\[\mathrm{M \cdot a_{COM}=∑F_{ext}.}\]
You can see that the Newton’s 2nd law applies as if we are describing the motion of a point particle (with mass M) under the influence of the external force.
Derivation
From the definition of the center of mass,
\[\mathrm{r_{COM}=\dfrac{∑_i m_ir_i}{M},}\]
we get \(\mathrm{M⋅a_{COM}=∑m_ia_i}\) by taking time derivative twice on each side.
Note that \(\mathrm{∑m_ia_i=∑F_i}\).
In a system of particles, each particle may feel both external and internal forces. Here, external forces are forces from external sources, while internal forces are forces between particles in the system. Since the sum of all internal forces will be 0 due to the Newton’s 3rd law,
\(\mathrm{∑F_i=∑F_{i,ext}}\). Therefore, we get \(\mathrm{M \cdot a_{COM}=∑F_{ext}.}\)
For example, when we confine our system to the Earth and the Moon, the gravitational force due to the Sun would be external, while the gravitational force on the Earth due to the Moon (and vice versa) would be internal. Since the gravitational forces between the Earth and the Moon are equal in magnitude and opposite in direction, they will cancel out each other in the sum (see ).
COM of the Earth and Moon: Earth and Moon orbiting a COM inside the Earth. The red cross represents the COM of the twobody system. The COM will orbit around the Sun as if it is a point particle.
Corollary
When there is no external force, the COM momentum is conserved.
Proof: Since there is no external force,\(\mathrm{M \cdot a_{COM}=0}\). Therefore,
\(\mathrm{M \cdot v_{COM}=constant.}\)
Proof
Since there is no external force,
\[M⋅a_{COM}=0.\]
Therefore,
\(M⋅v_{COM}=constant\).
\(\square\)
Center of Mass of the Human Body
The center of mass (COM) is an important physical concept—it is the point about which objects rotate.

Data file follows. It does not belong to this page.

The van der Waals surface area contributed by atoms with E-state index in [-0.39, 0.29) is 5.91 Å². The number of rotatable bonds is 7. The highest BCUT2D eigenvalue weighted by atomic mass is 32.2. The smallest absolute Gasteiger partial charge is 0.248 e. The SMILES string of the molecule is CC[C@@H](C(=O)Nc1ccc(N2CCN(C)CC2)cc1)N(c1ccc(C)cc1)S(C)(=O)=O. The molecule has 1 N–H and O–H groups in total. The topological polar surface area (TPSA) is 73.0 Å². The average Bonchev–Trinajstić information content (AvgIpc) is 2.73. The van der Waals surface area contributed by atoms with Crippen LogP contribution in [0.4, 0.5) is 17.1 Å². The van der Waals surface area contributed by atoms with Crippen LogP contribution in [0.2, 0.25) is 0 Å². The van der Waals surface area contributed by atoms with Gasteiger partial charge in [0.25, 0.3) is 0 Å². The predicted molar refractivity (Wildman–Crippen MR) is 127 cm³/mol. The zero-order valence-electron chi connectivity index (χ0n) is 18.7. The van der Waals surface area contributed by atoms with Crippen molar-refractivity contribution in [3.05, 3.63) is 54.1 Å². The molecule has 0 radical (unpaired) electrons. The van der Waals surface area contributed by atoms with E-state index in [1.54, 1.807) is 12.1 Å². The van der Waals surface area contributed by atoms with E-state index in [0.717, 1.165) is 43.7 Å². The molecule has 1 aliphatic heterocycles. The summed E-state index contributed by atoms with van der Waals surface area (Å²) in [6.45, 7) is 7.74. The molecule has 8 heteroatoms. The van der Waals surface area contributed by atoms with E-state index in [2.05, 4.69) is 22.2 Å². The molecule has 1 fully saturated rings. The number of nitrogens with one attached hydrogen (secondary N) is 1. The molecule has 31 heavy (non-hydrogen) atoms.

learning objectives

Estimate the COM of a given object
The center of mass (COM) is an important physical concept. It is the point on an object at which the weighted relative position of the distributed mass sums to zero—the point about which objects rotate.
Human proportions have been important in art, measurement, and medicine (a well known drawing of the human body is seen in ). Although the human body has complicated features, the location of the center of mass (COM) could be a good indicator of body proportions. The center of mass of the human body depends on the gender and the position of the limbs. In a standing posture, it is typically about 10 cm lower than the navel, near the top of the hip bones. In this Atom, we will learn how to measure the COM of a human body.
Leonardo da Vinci’s “The Vitruvian Man”: Vitruvian Man: A drawing created by Leonardo da Vinci. The drawing is based on the correlations of ideal human proportions with geometry described[4] by the ancient Roman architect Vitruvius in Book III of his treatise De Architectura.
Example \(\PageIndex{1}\):
First, let’s take two scales and a wooden beam (H meter long), long enough to contain the entire body of the subject. Put the scales H meters apart, and place the beam across the scales, as illustrated in. Now, let the subject lie on the beam. Make sure that his/her heels are aligned with one end of the beam. Measure the readings (F_{1}, F_{2}) on the scale.